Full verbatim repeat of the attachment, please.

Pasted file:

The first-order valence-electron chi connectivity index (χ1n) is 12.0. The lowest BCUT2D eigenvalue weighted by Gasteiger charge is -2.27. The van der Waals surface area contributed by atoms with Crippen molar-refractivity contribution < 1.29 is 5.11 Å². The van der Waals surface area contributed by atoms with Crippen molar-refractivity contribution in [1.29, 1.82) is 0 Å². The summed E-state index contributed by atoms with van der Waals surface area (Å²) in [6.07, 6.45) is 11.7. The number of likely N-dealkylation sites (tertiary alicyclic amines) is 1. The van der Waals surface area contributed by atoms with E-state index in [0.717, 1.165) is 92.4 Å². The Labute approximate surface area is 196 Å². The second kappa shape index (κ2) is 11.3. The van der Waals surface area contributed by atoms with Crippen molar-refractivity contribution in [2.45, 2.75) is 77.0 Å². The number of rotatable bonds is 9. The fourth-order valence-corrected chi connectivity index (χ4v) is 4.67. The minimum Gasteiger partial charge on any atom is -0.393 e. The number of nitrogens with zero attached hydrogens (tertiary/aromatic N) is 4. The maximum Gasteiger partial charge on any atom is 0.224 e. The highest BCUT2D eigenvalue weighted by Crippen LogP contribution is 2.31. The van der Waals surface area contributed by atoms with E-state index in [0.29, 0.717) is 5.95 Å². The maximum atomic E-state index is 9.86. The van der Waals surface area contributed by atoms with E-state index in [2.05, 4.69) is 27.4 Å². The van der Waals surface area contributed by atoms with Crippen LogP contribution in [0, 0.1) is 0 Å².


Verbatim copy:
The first-order valence-electron chi connectivity index (χ1n) is 12.0. The lowest BCUT2D eigenvalue weighted by Gasteiger charge is -2.27. The van der Waals surface area contributed by atoms with Crippen molar-refractivity contribution < 1.29 is 5.11 Å². The van der Waals surface area contributed by atoms with Crippen molar-refractivity contribution in [1.29, 1.82) is 0 Å². The summed E-state index contributed by atoms with van der Waals surface area (Å²) in [6.07, 6.45) is 11.7. The number of likely N-dealkylation sites (tertiary alicyclic amines) is 1. The van der Waals surface area contributed by atoms with E-state index in [0.717, 1.165) is 92.4 Å². The Labute approximate surface area is 196 Å². The second kappa shape index (κ2) is 11.3. The van der Waals surface area contributed by atoms with Crippen molar-refractivity contribution in [2.45, 2.75) is 77.0 Å². The number of rotatable bonds is 9. The fourth-order valence-corrected chi connectivity index (χ4v) is 4.67. The minimum Gasteiger partial charge on any atom is -0.393 e. The number of nitrogens with zero attached hydrogens (tertiary/aromatic N) is 4. The maximum Gasteiger partial charge on any atom is 0.224 e. The highest BCUT2D eigenvalue weighted by Crippen LogP contribution is 2.31. The van der Waals surface area contributed by atoms with E-state index in [0.29, 0.717) is 5.95 Å². The maximum atomic E-state index is 9.86. The van der Waals surface area contributed by atoms with E-state index in [2.05, 4.69) is 27.4 Å². The van der Waals surface area contributed by atoms with Crippen LogP contribution in [0, 0.1) is 0 Å².